While death, eschatology and exotic indigenous deathways have long held a privileged position in the ethnographic and popular literature on Borneo, ancestors have remained a strangely neglected topic. This volume fills this lacuna by presenting a collection of essays on ancestors in Borneo societies written by anthropologists with extensive experience in the field and drawing on new scholarship in kinship and animism studies. Belying the unimportance of ancestors in the literature, the essays document a complex significance of ancestors in Borneo religion and social life. Ancestors appear in a variety of manifestations and contexts, including as guests or distant beneficiaries of offerings in mortuary and community rituals, as village guardians and personal protecting spirits, as assistants in curing rituals and warfare, as unsolicited visitors in dreams and involuntary possession, and as sources of political authority, cultural legitimacy, and collective identity in public discourse.
The pattern of relating to ancestors that emerges from this close collaborative effort differs from classic ethnographic representations of ancestor worship based on Sino-African material, and broadens the theoretical and comparative understanding of the subject. Exploring at depth complex questions about the constitution of ancestorship and how ancestral status is established - and the role in this regard of death, kinship, prowess, morality and ritual - this volume will not just be of interest to regional specialists but also will enrich the general anthropological theory of ancestors, kinship and religion.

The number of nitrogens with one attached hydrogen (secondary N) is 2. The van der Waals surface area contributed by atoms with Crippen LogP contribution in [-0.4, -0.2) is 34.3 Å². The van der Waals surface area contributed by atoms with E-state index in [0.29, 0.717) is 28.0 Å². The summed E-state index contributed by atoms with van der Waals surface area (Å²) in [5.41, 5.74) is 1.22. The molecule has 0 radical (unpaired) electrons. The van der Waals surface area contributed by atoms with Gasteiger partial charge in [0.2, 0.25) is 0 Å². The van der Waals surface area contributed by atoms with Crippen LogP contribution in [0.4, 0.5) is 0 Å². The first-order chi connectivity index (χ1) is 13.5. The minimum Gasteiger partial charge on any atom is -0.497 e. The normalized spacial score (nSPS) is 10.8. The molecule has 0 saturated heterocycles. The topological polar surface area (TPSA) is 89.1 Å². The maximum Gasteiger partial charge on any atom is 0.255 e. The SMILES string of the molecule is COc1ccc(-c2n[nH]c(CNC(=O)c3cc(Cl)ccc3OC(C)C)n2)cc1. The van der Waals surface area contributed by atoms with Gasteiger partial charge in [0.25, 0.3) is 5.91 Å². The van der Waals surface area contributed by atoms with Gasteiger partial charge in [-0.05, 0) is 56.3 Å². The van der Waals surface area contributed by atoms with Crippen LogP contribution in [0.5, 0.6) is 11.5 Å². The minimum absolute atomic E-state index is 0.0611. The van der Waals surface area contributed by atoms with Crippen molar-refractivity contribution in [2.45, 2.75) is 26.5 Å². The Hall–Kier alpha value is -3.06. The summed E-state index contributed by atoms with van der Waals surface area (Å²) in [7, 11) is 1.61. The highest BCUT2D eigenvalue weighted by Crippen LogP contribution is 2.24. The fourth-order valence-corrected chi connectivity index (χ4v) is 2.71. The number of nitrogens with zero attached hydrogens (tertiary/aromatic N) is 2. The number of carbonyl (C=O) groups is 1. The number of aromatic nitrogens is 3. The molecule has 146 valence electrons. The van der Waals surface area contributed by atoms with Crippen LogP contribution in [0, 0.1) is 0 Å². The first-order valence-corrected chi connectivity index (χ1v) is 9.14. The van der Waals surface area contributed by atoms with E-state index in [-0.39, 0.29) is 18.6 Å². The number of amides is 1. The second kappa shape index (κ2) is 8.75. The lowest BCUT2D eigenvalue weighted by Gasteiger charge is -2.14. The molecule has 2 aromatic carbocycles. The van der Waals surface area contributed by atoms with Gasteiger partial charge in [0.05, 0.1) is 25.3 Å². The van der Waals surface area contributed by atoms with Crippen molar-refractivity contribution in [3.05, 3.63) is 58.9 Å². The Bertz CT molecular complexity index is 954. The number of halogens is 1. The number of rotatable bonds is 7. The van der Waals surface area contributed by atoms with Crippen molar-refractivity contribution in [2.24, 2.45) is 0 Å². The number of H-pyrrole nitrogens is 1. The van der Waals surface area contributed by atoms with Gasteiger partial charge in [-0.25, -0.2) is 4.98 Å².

Kenneth Sillander is Senior Lecturer in Sociology at the Swedish School of Social Science, University of Helsinki. He studied anthropology at the University of Helsinki and has done fieldwork among the Bentian of Indonesian Borneo. Research interests include social organization, religion, and ethnicity. Pascal Couderc studied anthropology at the EHESS, Paris. He has done extensive fieldwork among the Uut Danum of West Kalimantan. His main research interests are oral epics and death.